The status of the Occupy Wall Street movement depends on who you talk to. Some in the Ventura County Occupy groups suggest that the movement has hit the doldrums, while others say the movement is steamrolling into broader, more radical actions beyond camping and protesting.

“Camps served the purpose to bring attention to the movement,” said Theresa Glover, 50, an Occupy Ventura member. Now, Glover explained, the idea coming forth in general assembly meetings is to use the international exposure garnered by the Occupy encampments and network movements that bring specific attention to areas of systemic failure.

Having hailed the Move Your Money project a success, with Ventura County credit unions and small banks reporting a 50 percent to 100 percent increase in new customers in the last month, a working committee within the Ventura County Occupy group is in the planning phase of occupying foreclosures during the upcoming months.

“A passion of mine is doing a countywide occupation of select homes in the county that are being foreclosed on and sheriffs are about to show up,” said Eileen MacEnery, 61, a Newbury Park resident who has formed a working committee within the county’s Occupy network to take on such a task. Banks like Bank of America, MacEnery said, are “foreclosing on someone’s house who may have never missed a payment, but refinancing never happened even though it was promised.” MacEnery said the effort will be a “function of the network” and in solidarity with other Occupy groups around the nation.

Police in full riot gear and hazmat suits have disbanded the major Occupy encampments in Oakland and New York with arrests and, most recently, in Los Angeles and Philadelphia as of Wednesday morning. Though the motive remains the same — a demonstration by the 99 percent who feel that they’ve footed the bail-out bill, resulting in unemployment, decreased wages and exploitation by the 1 percent who have benefited from the current financial system — the Occupy people know the movement is going through a metamorphosis.

“I see this as not about occupying space, but the hearts and minds of the 99 percent, which is bigger than Wall Street, bigger than Los Angeles and bigger than [Ventura’s] Mission Park,” MacEnery said.

Though working committees are being formed with gusto under the Occupy banner, people have to understand that the movement is only two and half months old and still in its infancy, said Jay Leiderman, an attorney who has been a spokesman for Occupy Ventura.

Nearly every city in the county has formed an Occupy group. Leiderman said he hopes the groups can join under one moniker. “The idea is making it an Occupy 805 movement to have more global impact,” he said. “The problem is that things get bogged down in process, which is OK. It’s a brand-new movement, and there has been amazing progress. We’ve been able to change national discussion and are warmly received locally, and people are really interested in what we’re doing.”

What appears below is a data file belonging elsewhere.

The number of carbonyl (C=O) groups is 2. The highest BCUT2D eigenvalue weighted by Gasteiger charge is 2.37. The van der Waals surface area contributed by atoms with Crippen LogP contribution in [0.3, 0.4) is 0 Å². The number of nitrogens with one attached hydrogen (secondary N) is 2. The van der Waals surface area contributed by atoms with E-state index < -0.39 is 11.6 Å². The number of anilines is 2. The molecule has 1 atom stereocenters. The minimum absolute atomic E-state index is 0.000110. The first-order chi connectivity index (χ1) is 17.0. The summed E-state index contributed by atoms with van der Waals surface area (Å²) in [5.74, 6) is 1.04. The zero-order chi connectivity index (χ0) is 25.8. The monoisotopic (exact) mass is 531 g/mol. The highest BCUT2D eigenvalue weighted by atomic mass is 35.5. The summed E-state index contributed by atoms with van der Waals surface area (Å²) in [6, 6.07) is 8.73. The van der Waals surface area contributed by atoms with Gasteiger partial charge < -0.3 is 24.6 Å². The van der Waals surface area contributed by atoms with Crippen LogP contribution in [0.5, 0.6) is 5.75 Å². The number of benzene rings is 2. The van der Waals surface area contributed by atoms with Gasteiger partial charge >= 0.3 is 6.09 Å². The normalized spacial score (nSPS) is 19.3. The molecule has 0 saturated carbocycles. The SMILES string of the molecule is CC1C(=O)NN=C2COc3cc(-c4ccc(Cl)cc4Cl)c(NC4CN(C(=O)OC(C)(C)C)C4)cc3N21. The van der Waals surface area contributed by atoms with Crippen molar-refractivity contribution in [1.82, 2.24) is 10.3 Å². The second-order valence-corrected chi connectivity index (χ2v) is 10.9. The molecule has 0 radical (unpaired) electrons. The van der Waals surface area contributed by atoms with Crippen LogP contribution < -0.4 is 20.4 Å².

But some local residents like Stephen DeBaun, who participated in Occupy Ventura and spent time at Occupy Los Angeles, calling it a “beautiful, peaceful and organized” demonstration, suggested the local Occupy groups have lost sight of the essence of the movement.

“This is about direct democracy,” DeBaun said. “What Occupy has shown us is to take the tools of direct democracy and use them to take on the big demons in the country. Use these tools to solve your own problems. Occupy Ventura should be taking on issues in Ventura that are hurting us, taking these tools and using it, and not just being cheerleaders.”

While the Occupy movement remains nonpartisan, critics originally tried labeling the movement as a leftist branch of the Tea Party, a notion that local Tea Party members resent.

“It is pitiful,” said Susan Kline, a Conejo Valley Tea Party member, about the Occupy movement. “It’s sad because when it first started I almost saw it as a platform to voice frustrations. But the people I have talked to don’t understand what their movement is. It seems phony . . . I just wish we could have got to them sooner. They would have been more satisfied with us if they are fighting for liberty.”

According to a Field Poll released on Tuesday, Nov. 29, 46 percent of registered California voters said they identify with the Occupy movement, while 49 percent said they do not. Fifty-eight percent said they agree with the reasons that are fueling it; 32 percent disagreed.

When the Field Poll asked registered state voters in January of 2010 if they identified with the emerging Tea Party, 28 percent of registered voters in the state said they identified with the party’s intent.